FREDERICKSBURG, Texas — In a nod to Brexit, an Austin-area state representative is floating the idea of an exit of his own – "Texit."
On Tuesday, Rep. Kyle Biedermann (R-Fredericksburg) said that he is committed to authoring legislation in the 2021 legislative session that will give Texans a vote to allow the state to secede from the U.S.
"The federal government is out of control and does not represent the values of Texans," he wrote on Facebook. "That is why I am committing to file legislation this session that will allow a referendum to give Texans a vote for the State of Texas to reassert its status as an independent nation."
According to Biedermann, the legislation would align with Article 1, Section 2 of the state's constitution, which states:
"All political power is inherent in the people, and all free governments are founded on their authority, and instituted for their benefit. The faith of the people of Texas stands pledged to the preservation of a republican form of government, and, subject to this limitation only, they have at all times the inalienable right to alter, reform or abolish their government in such manner as they may think expedient."
If Texas were to secede, it would be a massive legal feat.
Because of the Civil War, hundreds of thousands of people died in order to preserve the union. Ultimately, the war ended any serious talk about secessionist movements.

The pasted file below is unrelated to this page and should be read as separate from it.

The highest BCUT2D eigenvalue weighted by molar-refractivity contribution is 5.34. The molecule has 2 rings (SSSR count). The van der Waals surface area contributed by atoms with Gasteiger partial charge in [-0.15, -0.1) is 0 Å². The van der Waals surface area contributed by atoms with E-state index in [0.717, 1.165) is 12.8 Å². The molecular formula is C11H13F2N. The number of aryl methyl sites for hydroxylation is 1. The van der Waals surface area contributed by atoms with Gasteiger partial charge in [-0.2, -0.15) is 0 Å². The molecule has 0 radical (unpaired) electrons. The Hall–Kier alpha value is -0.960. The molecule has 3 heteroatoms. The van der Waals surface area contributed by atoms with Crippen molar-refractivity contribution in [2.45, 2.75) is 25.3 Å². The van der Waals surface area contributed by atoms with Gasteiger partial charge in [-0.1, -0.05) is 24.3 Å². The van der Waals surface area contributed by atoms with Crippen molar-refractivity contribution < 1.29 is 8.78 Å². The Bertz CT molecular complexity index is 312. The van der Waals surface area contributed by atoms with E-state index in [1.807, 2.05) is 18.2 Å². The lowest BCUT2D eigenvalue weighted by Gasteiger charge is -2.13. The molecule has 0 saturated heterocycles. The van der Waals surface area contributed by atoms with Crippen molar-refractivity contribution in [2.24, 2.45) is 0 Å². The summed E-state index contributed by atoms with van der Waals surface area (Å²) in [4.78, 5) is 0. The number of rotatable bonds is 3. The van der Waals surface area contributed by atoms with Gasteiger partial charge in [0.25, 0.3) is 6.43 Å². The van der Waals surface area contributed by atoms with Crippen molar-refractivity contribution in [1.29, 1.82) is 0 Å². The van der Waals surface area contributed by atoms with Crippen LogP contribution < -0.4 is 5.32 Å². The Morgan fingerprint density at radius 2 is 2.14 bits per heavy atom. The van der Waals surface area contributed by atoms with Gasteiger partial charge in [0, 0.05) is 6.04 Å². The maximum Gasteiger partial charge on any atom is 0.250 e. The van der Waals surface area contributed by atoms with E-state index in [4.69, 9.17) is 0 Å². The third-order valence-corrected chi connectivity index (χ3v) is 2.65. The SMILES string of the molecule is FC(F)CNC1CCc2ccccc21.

Last year, KVUE spoke with University of Texas political science professor Eric McDaniel on the possibility. He said secession confusion comes from a misunderstanding of the state's original admission into the U.S.
According to the joint resolution for annexing Texas, Congress said Texas could break up into five states but all would have to be part of the U.S.
And another reason Texas cannot legally secede is because of the Supreme Court case Texas v. White. Even if the Texas legislature voted to secede, the action would be “absolutely null,” according to that Supreme Court case.
The U.S. Constitution also does not explicitly provide for the possibility of secession.
"The aspiration of the preamble is to create a more perfect union," added UT law professor Sanford Levinson. "Itself suggests that there can be no secession because, by definition, secession destroys the existing union rather than making it more perfect."
The 87th Texas Legislative Session kicks off in January.
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